Destiny Watford Wins Recognition for Work Fighting Curtis Bay Incinerator

Date: 19 Apr 2016 | posted in: waste - anti-incineration, Waste to Wealth | 0 Facebooktwitterredditmail

Destiny Watford of the Curtis Bay community in Baltimore, MD, just became the second anti-garbage incinerator activist to win The Goldman Environmental Prize, a prestigious award given annually to one leader from each continent. Rossano Ercolini, a school teacher from the town of Capannori in Tuscany, Italy, won the prize for Europe in 2013 for his efforts … Read More

Activists Win The Day: Huge Grassroots Victory Over Curtis Bay Incinerator

Date: 18 Mar 2016 | posted in: waste - anti-incineration, Waste to Wealth | 0 Facebooktwitterredditmail

The best way to defeat proposed incinerators has proven itself once again: community organizing. The Maryland State Department of the Environment pulled the permit on the proposed 4,000 ton per day incinerator to be built in the long suffering industrial communities of Curtis Bay-Brooklyn on the Fairfield Peninsula in south Baltimore. Curtis Bay and Brooklyn are … Read More

ACORN deserves an apology, too

Date: 27 Jul 2010 | posted in: equity, From the Desk of David Morris, The Public Good | 0 Facebooktwitterredditmail

Shirley Sherrod has her job back and a presidential apology. ACORN is still waiting. The cases are remarkably similar. Both Sherrod and ACORN were demonized by highly edited videos appearing on right-wing websites and widely publicized by Fox News and conservative radio hosts. In both cases the mainstream media and the federal government rushed to judgment … Read More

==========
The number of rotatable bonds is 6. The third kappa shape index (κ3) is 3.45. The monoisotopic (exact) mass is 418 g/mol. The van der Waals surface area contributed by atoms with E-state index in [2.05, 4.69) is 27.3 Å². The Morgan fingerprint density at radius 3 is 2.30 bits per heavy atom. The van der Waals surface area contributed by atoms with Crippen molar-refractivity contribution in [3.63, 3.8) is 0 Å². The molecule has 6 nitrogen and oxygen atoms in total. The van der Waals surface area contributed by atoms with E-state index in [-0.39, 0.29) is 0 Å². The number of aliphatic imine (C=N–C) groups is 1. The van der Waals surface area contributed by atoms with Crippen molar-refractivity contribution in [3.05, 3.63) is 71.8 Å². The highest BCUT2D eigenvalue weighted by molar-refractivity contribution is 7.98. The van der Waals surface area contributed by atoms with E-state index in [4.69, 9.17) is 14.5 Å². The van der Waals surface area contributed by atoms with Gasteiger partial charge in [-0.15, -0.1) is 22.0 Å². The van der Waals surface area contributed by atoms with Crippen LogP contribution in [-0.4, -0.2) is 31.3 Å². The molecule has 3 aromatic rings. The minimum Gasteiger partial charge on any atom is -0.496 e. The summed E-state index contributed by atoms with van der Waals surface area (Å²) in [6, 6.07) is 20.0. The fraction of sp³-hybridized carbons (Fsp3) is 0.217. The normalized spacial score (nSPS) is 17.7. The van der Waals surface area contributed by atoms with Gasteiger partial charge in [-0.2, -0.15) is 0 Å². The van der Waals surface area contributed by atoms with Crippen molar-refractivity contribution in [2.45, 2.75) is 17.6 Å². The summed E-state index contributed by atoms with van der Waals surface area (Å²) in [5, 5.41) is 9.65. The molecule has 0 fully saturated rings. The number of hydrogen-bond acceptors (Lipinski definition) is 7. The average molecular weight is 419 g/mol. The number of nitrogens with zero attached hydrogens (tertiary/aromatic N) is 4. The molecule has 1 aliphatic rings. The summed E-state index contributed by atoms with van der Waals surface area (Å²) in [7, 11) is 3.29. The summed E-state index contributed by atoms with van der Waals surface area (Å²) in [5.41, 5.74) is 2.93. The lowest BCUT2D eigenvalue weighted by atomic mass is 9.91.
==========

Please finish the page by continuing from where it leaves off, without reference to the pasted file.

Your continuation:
ACORN: Federal Government’s Best Investment Ever

Date: 23 Sep 2009 | posted in: equity, From the Desk of David Morris, The Public Good | 0 Facebooktwitterredditmail

To understand the current attacks on ACORN, and the organization itself, we need to go back more than 60 years, to the 1930s and the New Deal, when for the first time, the federal government accepted responsibility for directly helping the non-working poor. These programs were expanded in the 1940s, but in the 1950s, a backlash … Read More